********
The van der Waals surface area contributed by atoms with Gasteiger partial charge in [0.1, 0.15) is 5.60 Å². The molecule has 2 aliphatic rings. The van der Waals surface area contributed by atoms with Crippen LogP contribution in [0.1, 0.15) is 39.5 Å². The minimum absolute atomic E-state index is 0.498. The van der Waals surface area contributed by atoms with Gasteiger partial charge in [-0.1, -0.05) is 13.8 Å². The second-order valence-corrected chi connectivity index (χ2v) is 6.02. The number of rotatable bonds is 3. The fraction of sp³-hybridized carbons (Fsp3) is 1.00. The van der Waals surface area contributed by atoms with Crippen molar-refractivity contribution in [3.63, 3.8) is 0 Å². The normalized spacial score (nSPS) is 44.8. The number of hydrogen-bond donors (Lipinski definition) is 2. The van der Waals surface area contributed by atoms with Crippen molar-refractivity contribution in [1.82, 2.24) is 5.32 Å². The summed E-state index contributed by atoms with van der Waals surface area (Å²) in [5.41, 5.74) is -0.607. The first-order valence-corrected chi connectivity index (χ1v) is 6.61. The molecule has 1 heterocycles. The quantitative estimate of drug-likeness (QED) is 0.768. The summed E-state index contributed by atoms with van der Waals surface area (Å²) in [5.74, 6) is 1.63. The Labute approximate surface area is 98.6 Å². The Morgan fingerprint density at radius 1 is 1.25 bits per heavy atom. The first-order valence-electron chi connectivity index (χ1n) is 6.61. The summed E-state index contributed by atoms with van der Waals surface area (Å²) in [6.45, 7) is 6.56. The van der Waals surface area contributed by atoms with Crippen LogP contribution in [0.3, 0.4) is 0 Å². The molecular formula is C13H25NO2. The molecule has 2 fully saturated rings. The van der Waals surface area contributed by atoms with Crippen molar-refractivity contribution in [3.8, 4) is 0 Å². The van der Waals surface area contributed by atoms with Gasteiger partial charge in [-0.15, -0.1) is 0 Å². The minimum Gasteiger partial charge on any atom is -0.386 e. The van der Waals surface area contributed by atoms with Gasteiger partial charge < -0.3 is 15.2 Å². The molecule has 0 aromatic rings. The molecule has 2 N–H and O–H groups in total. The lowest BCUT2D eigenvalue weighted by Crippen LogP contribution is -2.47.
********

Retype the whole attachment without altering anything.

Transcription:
The van der Waals surface area contributed by atoms with Gasteiger partial charge in [0.1, 0.15) is 5.60 Å². The molecule has 2 aliphatic rings. The van der Waals surface area contributed by atoms with Crippen LogP contribution in [0.1, 0.15) is 39.5 Å². The minimum absolute atomic E-state index is 0.498. The van der Waals surface area contributed by atoms with Gasteiger partial charge in [-0.1, -0.05) is 13.8 Å². The second-order valence-corrected chi connectivity index (χ2v) is 6.02. The number of rotatable bonds is 3. The fraction of sp³-hybridized carbons (Fsp3) is 1.00. The van der Waals surface area contributed by atoms with Crippen molar-refractivity contribution in [3.63, 3.8) is 0 Å². The normalized spacial score (nSPS) is 44.8. The number of hydrogen-bond donors (Lipinski definition) is 2. The van der Waals surface area contributed by atoms with Crippen molar-refractivity contribution in [1.82, 2.24) is 5.32 Å². The summed E-state index contributed by atoms with van der Waals surface area (Å²) in [5.41, 5.74) is -0.607. The first-order valence-corrected chi connectivity index (χ1v) is 6.61. The molecule has 1 heterocycles. The quantitative estimate of drug-likeness (QED) is 0.768. The summed E-state index contributed by atoms with van der Waals surface area (Å²) in [5.74, 6) is 1.63. The Labute approximate surface area is 98.6 Å². The Morgan fingerprint density at radius 1 is 1.25 bits per heavy atom. The first-order valence-electron chi connectivity index (χ1n) is 6.61. The summed E-state index contributed by atoms with van der Waals surface area (Å²) in [6.45, 7) is 6.56. The van der Waals surface area contributed by atoms with Crippen LogP contribution in [0.3, 0.4) is 0 Å². The molecular formula is C13H25NO2. The molecule has 2 fully saturated rings. The van der Waals surface area contributed by atoms with Crippen molar-refractivity contribution in [3.8, 4) is 0 Å². The van der Waals surface area contributed by atoms with Gasteiger partial charge in [-0.15, -0.1) is 0 Å². The minimum Gasteiger partial charge on any atom is -0.386 e. The van der Waals surface area contributed by atoms with Gasteiger partial charge < -0.3 is 15.2 Å². The molecule has 0 aromatic rings. The molecule has 2 N–H and O–H groups in total. The lowest BCUT2D eigenvalue weighted by Crippen LogP contribution is -2.47.